“Earth to Echo” is something new, a found footage film for kids, but also a throwback to the kind of 1980s sci-fi adventures made popular by Spielberg and his pal ET.
Tuck (Brian “Astro” Bradley), Munch (Reese C. Hartwig) and Alex (Teo Halm) are BFFs, inseparable preteens who are about to have their lives upended. Construction of a new highway is scheduled to flatten their Nevada neighborhood and we meet them on the eve of their last day together.
Before they can schedule their final sleepover, however, strange things start happening—their iPhones start “barfing up” weird images of maps on their screens. Perplexed, they set out on an adventure to see where these strange phone signals will lead them. Their journey takes them to the desert where they find some sort of space gizmo—not a robot but an injured life form from above—that resembles a cute intergalactic baby owl.
Lost and alone, the creature, named Echo for his habit of responding with mechanical beeps to the boy’s speech, needs the kid’s help to find his spaceship and get back home. With the help of Emma (Ella Wahlestedt), a resourceful classmate, they spend their last night helping Echo and trying to piece together the connection between the highway construction and the mysterious goings-on in their neighborhood.
I suppose the found footage gimmick is meant to add intensity to the story, or be a novel promotional tool for the movie, but in the execution, mostly just leaves the viewer feeling seasick. The gimmick doesn’t add much to the storytelling, except the standard found footage explanation of how and why they’re going to manage to document everything that’s going to happen that night. (In case you’re curious these children have spyglasses, camcorders and GoPro portable cameras.) Next time out I’d prefer a locked down camera on a tripod and less teaching for the Gravol.
Stylistic choices aside, “Earth to Echo” is amiable but not terribly exciting. It has a distinct direct-to-video vibe, despite at least one eye-popping sequence of a truck being dismantled and reassembled. Story wise it plays it safe, to the point of being bland, without any of the grit that made kid’s adventures like “Goonies” and ”Gremlins” so much fun.
Synopsis: After enjoying big Easter and Passover meals, the Reel Guys like to treat the family to a good movie. Because there are as many different kinds of family movies as there are colours on the most psychedelic Ukrainian Easter egg, this week the guys have a look at their favourites. From the big screen to rentals for the small screen they choose movies that will put an extra hop in your step this weekend.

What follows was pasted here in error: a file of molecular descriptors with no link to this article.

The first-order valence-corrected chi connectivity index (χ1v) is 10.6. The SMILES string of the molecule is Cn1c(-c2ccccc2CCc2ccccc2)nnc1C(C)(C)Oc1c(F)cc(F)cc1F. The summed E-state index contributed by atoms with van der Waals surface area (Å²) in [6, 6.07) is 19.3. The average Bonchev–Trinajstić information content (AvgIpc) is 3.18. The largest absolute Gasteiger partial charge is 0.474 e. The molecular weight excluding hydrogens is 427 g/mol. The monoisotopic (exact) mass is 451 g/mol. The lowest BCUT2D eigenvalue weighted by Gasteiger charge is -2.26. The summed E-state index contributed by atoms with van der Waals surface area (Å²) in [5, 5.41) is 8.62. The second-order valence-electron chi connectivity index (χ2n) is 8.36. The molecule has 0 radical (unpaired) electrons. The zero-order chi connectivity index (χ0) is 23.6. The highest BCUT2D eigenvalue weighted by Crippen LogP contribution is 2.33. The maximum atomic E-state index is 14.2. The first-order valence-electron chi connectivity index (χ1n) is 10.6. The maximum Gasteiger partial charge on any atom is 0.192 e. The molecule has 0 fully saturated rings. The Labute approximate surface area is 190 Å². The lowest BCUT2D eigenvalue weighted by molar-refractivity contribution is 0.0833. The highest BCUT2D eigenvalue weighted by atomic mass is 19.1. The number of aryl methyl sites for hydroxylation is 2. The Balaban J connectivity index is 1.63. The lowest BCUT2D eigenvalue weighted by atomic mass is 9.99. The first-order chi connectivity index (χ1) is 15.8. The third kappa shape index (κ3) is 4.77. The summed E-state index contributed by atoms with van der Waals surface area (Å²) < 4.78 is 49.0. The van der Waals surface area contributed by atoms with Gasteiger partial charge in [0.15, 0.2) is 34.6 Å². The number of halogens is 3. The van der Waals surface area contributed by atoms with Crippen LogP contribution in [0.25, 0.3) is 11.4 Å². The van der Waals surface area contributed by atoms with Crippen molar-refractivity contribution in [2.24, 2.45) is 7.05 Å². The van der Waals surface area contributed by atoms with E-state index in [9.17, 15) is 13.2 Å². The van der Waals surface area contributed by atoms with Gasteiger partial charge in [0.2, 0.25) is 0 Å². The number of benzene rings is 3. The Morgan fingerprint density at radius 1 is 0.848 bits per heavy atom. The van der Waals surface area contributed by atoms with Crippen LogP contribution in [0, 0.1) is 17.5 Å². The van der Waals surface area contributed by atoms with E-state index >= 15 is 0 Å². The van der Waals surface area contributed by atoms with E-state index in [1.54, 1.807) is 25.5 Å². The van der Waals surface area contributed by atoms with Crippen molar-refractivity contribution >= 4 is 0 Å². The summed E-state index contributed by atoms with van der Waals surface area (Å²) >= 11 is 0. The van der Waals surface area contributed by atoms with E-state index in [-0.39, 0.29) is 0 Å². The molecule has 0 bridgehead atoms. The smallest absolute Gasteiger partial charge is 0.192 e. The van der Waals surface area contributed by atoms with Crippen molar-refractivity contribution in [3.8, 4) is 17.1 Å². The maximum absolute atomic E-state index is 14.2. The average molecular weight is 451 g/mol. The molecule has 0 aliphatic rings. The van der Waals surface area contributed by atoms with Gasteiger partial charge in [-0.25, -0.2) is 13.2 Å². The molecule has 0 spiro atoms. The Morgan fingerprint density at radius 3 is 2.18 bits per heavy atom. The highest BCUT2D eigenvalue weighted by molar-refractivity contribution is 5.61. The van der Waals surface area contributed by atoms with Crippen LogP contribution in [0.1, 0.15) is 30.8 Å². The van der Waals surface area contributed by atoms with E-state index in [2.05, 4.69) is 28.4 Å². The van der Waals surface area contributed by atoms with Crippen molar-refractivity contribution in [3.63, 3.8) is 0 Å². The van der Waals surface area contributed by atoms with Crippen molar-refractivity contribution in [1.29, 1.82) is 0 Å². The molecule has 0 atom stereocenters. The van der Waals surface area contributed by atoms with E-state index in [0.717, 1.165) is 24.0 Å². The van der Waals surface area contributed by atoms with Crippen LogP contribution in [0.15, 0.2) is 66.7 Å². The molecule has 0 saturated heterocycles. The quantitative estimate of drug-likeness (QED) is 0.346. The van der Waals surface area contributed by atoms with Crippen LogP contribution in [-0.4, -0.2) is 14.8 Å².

Richard: Mark, if you’re planning to take the kids out to the movies this weekend, there are two recent family flicks that deserve to be seen on the big screen. The Lego Movie is possibly the weirdest, most psychedelic kid’s entertainment since H.R. Pufnstuf, but it is also one of the best films of the year so far, kid’s movie or not. Then there is Mr. Peabody & Sherman, a big animated film inspired by a time travelling segment from the TV show Rocky and His Friends. It’s the only kid’s movie with an Oedipal joke and the kind of children’s movie that I think parents and kids will enjoy, but probably for completely different reasons.
Mark: Richard, so far The Lego Movie is the most exciting movie of the year, family or otherwise, but it should be noted that it, too, has a strong Oedipal theme in it. As a father of a three-year-old, I’m never quite sure what family entertainment means; what’s appropriate for my little boy is different than what might entertain an eight-year-old. Pretty much anything animated works for all ages, but then it gets complicated. And gender plays a role in choosing the right flick, too. Young girls love The Wizard of Oz, but young boys, not so much. But you never know. My little one loves Frozen, just out on DVD, even though it might seem “girly” to some.
RC: People love Frozen. I’m not one of them, but there is no arguing with the success of that movie. I’m more on side with Despicable Me II, which I thought was great fun despite its predictable plot. The story of chrome-domed former bad guy Gru’s (Steve Carell) working with the Anti-Villain League could have written itself, but the inventive gags contained within are the reason the whole family will enjoy the movie. There are lots of fun characters, but it’s really all about the Minions — Gru’s yellow, jelly-bean-shaped helpers — who spice things up with their own special kind of anarchy. Speaking in gibberish, they’re fun and more than worth the rental.
MB: Despicable Me II is a treat but my little guy deemed it “too scawy”. But I look forward to a family viewing of E.T. — the greatest family movie ever. Young or old, boys or girls, who doesn’t love the tale of that lovable little alien? Also on my eventual DVD queue would be Gremlins and even Home Alone. Kids love movies with kid heroes.
RC: Speaking of kid heroes, the adaptation of the classic Maurice Sendak children’s book Where the Wild Things Are isn’t a movie for kids as much as it is a movie about being a kid. Max is the hero, a lonely kid who goes to where the wild things are. It’s a slow moving, simple film about deep feelings. It’s not a slick, brightly coloured kid’s film with a connect-the-dots plot and an easily digested moral, but it is a magical movie.
MB: I never got the appeal of the movie or the book, but maybe I’ve been missing something. But here’s an idea: Sit down with the family and watch A Hard Day’s Night. Everyone loves The Beatles, and this is the pop group in full cheeky-cute mode. Their rock songs from 1964 sound a lot like kids music today, with their melodic hooks and innocent lyrics.